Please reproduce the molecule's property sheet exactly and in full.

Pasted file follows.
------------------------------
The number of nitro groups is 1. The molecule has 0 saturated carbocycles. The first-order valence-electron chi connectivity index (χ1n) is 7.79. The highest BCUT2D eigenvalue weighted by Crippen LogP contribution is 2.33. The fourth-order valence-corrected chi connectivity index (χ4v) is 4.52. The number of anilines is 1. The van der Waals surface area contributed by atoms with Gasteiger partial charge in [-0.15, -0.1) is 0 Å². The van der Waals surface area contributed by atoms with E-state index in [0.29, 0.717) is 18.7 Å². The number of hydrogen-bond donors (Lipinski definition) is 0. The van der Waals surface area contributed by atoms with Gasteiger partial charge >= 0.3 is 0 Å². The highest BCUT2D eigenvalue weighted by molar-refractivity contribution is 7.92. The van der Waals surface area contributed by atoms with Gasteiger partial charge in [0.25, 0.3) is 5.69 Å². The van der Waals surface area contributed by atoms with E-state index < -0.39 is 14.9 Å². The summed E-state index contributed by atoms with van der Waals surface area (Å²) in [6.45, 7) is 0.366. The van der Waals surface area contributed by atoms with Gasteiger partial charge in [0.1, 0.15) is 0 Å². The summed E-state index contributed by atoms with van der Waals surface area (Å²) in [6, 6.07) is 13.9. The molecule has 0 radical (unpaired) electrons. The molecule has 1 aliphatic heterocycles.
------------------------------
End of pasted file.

The number of nitro groups is 1. The molecule has 0 saturated carbocycles. The first-order valence-electron chi connectivity index (χ1n) is 7.79. The highest BCUT2D eigenvalue weighted by Crippen LogP contribution is 2.33. The fourth-order valence-corrected chi connectivity index (χ4v) is 4.52. The number of anilines is 1. The van der Waals surface area contributed by atoms with Gasteiger partial charge in [-0.15, -0.1) is 0 Å². The van der Waals surface area contributed by atoms with E-state index in [0.29, 0.717) is 18.7 Å². The number of hydrogen-bond donors (Lipinski definition) is 0. The van der Waals surface area contributed by atoms with Gasteiger partial charge >= 0.3 is 0 Å². The highest BCUT2D eigenvalue weighted by molar-refractivity contribution is 7.92. The van der Waals surface area contributed by atoms with Gasteiger partial charge in [0.25, 0.3) is 5.69 Å². The van der Waals surface area contributed by atoms with E-state index < -0.39 is 14.9 Å². The summed E-state index contributed by atoms with van der Waals surface area (Å²) in [6.45, 7) is 0.366. The van der Waals surface area contributed by atoms with Gasteiger partial charge in [0.1, 0.15) is 0 Å². The summed E-state index contributed by atoms with van der Waals surface area (Å²) in [6, 6.07) is 13.9. The molecule has 0 radical (unpaired) electrons. The molecule has 1 aliphatic heterocycles.